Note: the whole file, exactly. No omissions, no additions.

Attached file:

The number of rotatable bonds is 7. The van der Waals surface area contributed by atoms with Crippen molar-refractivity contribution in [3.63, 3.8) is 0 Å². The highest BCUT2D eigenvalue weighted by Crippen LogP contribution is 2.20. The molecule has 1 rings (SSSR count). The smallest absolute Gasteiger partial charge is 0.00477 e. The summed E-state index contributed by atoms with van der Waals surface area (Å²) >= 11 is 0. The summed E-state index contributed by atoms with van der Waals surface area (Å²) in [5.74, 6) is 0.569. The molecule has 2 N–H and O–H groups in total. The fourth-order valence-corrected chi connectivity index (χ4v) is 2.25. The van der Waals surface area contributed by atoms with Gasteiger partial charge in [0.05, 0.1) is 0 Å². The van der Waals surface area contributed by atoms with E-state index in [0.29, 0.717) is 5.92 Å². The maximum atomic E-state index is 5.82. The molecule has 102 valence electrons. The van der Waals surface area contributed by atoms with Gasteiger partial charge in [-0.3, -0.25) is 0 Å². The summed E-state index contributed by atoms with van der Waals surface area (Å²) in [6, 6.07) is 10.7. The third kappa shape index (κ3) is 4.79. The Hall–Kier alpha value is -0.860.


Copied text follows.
The number of rotatable bonds is 7. The van der Waals surface area contributed by atoms with Crippen molar-refractivity contribution in [3.63, 3.8) is 0 Å². The highest BCUT2D eigenvalue weighted by Crippen LogP contribution is 2.20. The molecule has 1 rings (SSSR count). The smallest absolute Gasteiger partial charge is 0.00477 e. The summed E-state index contributed by atoms with van der Waals surface area (Å²) >= 11 is 0. The summed E-state index contributed by atoms with van der Waals surface area (Å²) in [5.74, 6) is 0.569. The molecule has 2 N–H and O–H groups in total. The fourth-order valence-corrected chi connectivity index (χ4v) is 2.25. The van der Waals surface area contributed by atoms with Gasteiger partial charge in [0.05, 0.1) is 0 Å². The van der Waals surface area contributed by atoms with E-state index in [0.29, 0.717) is 5.92 Å². The maximum atomic E-state index is 5.82. The molecule has 102 valence electrons. The van der Waals surface area contributed by atoms with Gasteiger partial charge in [-0.3, -0.25) is 0 Å². The summed E-state index contributed by atoms with van der Waals surface area (Å²) in [6, 6.07) is 10.7. The third kappa shape index (κ3) is 4.79. The Hall–Kier alpha value is -0.860.